Firms turn off the plastic tap; activists say more work needs to be done

Plastic packaging was introduced as it is a cost-effective option to glass
Prime Minister Narendra Modi’s call last month to lower consumption of single-use plastic has put the spotlight firmly on the issue. Companies across the board — from packaged food to bottled water and personal care — say they are recycling, reusing and reducing plastic in plants, offices and at retail outlets. Areas that most companies are targeting include packaging, manufacturing and waste management. 

However, activists from the Centre for Science and Environment (CSE) argue that more work needs to be done. 

Chandra Bhushan, deputy director general, CSE, says, “What is needed is an alternative to plastic packaging. I don’t think firms have worked that out yet. Some options that could be considered include glass, paper, wood and cardboard.”

But companies in the bottled water space, for instance, say glass is an expensive alternative. Other companies say that paper, wood and cardboard packs are not feasible. 

“Plastic packaging was introduced because it is a cost-effective option to glass. Plastic is also easy to transport and there is a strong ecosystem of formal and informal recyclers who are ready to pick up plastic waste. Glass, on the other, is not only expensive, but cumbersome to transport. Yes, glass bottles can be returned and reused, but there is always a danger of breakage,” says Ramesh Chauhan, chairman, Bisleri International.

A spokesperson for Nestlé India says, “There are certain challenges in serving hot beverages in 100 per cent paper-based options. We are trying to address it.” But activists argue there is no way out with India generating close to 9.5 million tonnes of plastic waste annually, according to a new study by UN-Plastic Collective, an initiative launched by the Confederation of Indian Industry, UN-Environment Programme and the World Wide Fund for Nature.

The study says, “Of the plastic waste generated yearly in India, 40 per cent remains uncollected and 43 per cent is used for packaging, most of which is single use.”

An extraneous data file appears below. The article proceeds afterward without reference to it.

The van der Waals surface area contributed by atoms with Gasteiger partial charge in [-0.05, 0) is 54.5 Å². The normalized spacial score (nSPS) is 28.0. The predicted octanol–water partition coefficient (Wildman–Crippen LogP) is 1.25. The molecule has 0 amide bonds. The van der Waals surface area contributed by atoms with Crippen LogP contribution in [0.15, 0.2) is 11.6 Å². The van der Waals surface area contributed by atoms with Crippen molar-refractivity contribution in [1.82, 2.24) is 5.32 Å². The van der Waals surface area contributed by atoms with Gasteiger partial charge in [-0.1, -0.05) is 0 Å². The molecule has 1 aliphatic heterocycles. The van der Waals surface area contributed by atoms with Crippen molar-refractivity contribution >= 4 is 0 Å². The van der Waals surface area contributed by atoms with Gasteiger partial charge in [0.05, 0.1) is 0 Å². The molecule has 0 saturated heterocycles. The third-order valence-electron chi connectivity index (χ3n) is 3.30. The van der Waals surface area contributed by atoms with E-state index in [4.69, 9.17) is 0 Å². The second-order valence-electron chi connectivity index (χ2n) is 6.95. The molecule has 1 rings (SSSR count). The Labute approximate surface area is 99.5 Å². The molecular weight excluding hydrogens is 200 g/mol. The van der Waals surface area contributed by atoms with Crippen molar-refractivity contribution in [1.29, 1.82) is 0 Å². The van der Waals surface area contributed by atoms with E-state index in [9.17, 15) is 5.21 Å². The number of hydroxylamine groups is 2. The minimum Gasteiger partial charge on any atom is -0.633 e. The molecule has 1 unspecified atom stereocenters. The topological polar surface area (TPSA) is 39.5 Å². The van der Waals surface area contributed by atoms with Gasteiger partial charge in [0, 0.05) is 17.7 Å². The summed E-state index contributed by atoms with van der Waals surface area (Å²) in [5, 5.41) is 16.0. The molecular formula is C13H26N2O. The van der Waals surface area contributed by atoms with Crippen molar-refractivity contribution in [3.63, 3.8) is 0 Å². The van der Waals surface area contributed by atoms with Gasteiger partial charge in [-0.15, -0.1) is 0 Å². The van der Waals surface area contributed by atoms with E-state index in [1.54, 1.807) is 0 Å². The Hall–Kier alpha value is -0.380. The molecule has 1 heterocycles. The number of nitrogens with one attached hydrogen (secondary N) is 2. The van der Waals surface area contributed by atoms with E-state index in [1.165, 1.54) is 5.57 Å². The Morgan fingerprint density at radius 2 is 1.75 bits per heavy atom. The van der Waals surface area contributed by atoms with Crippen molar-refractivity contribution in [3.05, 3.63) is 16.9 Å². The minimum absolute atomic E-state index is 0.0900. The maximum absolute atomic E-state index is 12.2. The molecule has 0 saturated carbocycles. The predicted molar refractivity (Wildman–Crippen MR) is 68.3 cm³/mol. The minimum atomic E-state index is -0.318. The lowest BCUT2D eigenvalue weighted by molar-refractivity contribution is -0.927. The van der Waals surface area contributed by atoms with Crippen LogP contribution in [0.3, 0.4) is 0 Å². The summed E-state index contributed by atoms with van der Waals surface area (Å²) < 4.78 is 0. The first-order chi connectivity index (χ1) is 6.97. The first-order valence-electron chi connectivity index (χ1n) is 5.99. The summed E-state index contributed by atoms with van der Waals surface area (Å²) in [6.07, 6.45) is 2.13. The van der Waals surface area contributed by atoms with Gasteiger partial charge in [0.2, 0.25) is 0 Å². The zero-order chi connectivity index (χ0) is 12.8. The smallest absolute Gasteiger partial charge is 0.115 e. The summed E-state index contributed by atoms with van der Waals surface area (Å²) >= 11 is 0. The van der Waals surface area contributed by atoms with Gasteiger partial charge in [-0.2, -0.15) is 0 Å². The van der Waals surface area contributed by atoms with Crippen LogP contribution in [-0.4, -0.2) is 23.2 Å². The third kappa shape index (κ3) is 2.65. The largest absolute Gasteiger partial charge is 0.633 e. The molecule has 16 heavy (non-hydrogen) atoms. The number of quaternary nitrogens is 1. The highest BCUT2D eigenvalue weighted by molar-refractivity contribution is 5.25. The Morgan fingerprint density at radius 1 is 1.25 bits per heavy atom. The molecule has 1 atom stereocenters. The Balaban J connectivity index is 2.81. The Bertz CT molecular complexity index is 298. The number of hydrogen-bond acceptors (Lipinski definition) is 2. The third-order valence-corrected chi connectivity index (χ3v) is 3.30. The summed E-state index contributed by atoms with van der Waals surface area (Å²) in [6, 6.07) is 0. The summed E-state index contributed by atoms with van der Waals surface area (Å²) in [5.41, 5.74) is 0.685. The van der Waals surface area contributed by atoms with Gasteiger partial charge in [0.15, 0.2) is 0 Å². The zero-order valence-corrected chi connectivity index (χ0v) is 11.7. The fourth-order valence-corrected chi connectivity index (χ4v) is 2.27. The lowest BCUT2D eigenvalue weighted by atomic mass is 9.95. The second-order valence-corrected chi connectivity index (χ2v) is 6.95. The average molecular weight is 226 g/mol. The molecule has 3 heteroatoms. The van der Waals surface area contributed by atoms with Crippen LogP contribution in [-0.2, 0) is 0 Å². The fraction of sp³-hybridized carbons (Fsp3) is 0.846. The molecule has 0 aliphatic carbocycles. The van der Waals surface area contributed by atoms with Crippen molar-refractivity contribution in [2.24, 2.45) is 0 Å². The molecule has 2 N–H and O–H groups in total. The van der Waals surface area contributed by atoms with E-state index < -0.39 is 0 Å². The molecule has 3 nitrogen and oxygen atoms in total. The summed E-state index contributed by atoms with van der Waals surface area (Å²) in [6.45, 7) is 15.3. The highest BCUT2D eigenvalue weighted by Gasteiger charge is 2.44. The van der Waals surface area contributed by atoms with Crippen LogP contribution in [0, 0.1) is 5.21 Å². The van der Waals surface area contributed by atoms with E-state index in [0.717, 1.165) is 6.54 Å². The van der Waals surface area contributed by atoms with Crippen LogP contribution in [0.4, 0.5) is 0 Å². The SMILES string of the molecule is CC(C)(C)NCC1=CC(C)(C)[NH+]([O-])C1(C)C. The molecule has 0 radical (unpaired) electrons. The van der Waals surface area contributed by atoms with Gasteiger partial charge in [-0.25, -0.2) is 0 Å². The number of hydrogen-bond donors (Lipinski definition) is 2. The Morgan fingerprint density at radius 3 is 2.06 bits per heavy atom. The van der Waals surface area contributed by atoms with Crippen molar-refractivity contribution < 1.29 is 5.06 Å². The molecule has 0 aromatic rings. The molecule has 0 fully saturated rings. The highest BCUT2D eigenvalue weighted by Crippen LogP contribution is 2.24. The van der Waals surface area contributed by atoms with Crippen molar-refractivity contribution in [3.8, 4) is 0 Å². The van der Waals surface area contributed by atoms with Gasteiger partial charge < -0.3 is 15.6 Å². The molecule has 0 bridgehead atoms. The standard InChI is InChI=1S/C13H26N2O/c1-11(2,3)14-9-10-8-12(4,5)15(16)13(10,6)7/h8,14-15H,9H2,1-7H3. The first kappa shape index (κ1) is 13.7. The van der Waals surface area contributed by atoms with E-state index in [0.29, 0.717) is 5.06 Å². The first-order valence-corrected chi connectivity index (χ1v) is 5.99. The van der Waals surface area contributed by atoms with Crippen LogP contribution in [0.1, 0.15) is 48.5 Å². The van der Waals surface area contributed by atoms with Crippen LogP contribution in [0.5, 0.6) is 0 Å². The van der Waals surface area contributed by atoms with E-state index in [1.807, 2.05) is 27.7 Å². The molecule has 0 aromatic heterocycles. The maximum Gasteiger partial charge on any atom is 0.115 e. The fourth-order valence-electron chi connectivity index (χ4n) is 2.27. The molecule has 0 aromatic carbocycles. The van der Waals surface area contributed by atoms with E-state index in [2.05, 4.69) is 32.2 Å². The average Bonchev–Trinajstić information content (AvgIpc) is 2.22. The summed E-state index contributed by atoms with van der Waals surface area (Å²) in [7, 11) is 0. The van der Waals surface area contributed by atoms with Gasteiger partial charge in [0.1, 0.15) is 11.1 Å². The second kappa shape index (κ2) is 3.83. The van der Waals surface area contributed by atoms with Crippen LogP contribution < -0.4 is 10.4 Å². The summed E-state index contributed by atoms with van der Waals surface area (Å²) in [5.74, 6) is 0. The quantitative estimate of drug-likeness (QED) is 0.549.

Companies say they are putting in place an action plan to address the issue. A spokesperson for Hindustan Unilever (HUL) says, “In 2018, we arranged for collection and disposal of more than 20,000 tonnes of plastic laminate waste in partnership with NGOs and start-ups in more than 30 cities across India. We plan to scale it up further. We’re also working with the government and UNDP on end-to-end pilot projects for plastic waste management. We’ve committed to moving to 100 per cent reusable plastic packaging by 2025. About 25 per cent of all the plastic we use will come from recycled sources by then.”

A Coca-Cola India spokesperson says the company’s primary packaging is completely recyclable. “We are also redesigning and light-weighting our packs to reduce consumption of plastic,” he says.

Spokespersons for PepsiCo India, Dabur and Britannia say reduction, recycling and reinvention are the backbone of their plastic framework. “We are deploying a charge compaction technology that allows us to pack snacks in smaller bags. We are also using less plastic in our PET bottles,” the PepsiCo spokesperson says. 

The Britannia spokesperson says the firm will make 100 per cent of its packaging recyclable in five years. While Dabur says it wishes to be plastic-waste-free by 2021 and Wipro Consumer Care & Lighting says it is working on reduction of plastic waste by mapping material flow and identifying waste-generation hotspots at its factories.  “We are also enabling collection of plastic from consumers for responsible recycling,” says Suresh Kaushal, head, mission quality, Wipro Consumer Care, adding companies will have to work on every front to tackle the issue.


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